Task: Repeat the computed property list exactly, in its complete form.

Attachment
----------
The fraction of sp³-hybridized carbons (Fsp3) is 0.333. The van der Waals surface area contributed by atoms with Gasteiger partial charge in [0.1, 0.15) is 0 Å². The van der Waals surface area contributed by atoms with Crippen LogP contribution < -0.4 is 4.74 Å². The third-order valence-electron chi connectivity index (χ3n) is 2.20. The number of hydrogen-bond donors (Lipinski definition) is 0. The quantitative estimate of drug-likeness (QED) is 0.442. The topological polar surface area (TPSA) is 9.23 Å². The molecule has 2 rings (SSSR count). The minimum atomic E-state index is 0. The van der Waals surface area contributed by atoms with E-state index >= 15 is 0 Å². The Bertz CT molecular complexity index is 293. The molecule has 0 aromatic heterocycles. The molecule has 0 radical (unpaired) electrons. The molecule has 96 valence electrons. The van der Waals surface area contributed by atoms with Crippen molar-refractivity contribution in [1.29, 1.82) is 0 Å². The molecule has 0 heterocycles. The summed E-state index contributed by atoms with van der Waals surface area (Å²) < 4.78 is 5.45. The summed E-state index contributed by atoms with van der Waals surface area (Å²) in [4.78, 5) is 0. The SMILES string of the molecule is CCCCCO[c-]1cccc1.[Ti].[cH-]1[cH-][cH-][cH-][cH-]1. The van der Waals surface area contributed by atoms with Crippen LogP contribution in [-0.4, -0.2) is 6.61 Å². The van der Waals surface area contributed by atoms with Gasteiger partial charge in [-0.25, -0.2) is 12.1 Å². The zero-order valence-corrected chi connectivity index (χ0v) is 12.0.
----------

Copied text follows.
The fraction of sp³-hybridized carbons (Fsp3) is 0.333. The van der Waals surface area contributed by atoms with Gasteiger partial charge in [0.1, 0.15) is 0 Å². The van der Waals surface area contributed by atoms with Crippen LogP contribution < -0.4 is 4.74 Å². The third-order valence-electron chi connectivity index (χ3n) is 2.20. The number of hydrogen-bond donors (Lipinski definition) is 0. The quantitative estimate of drug-likeness (QED) is 0.442. The topological polar surface area (TPSA) is 9.23 Å². The molecule has 2 rings (SSSR count). The minimum atomic E-state index is 0. The van der Waals surface area contributed by atoms with E-state index >= 15 is 0 Å². The Bertz CT molecular complexity index is 293. The molecule has 0 aromatic heterocycles. The molecule has 0 radical (unpaired) electrons. The molecule has 96 valence electrons. The van der Waals surface area contributed by atoms with Crippen molar-refractivity contribution in [1.29, 1.82) is 0 Å². The molecule has 0 heterocycles. The summed E-state index contributed by atoms with van der Waals surface area (Å²) < 4.78 is 5.45. The summed E-state index contributed by atoms with van der Waals surface area (Å²) in [4.78, 5) is 0. The SMILES string of the molecule is CCCCCO[c-]1cccc1.[Ti].[cH-]1[cH-][cH-][cH-][cH-]1. The van der Waals surface area contributed by atoms with Crippen LogP contribution in [-0.4, -0.2) is 6.61 Å². The van der Waals surface area contributed by atoms with Gasteiger partial charge in [-0.25, -0.2) is 12.1 Å². The zero-order valence-corrected chi connectivity index (χ0v) is 12.0.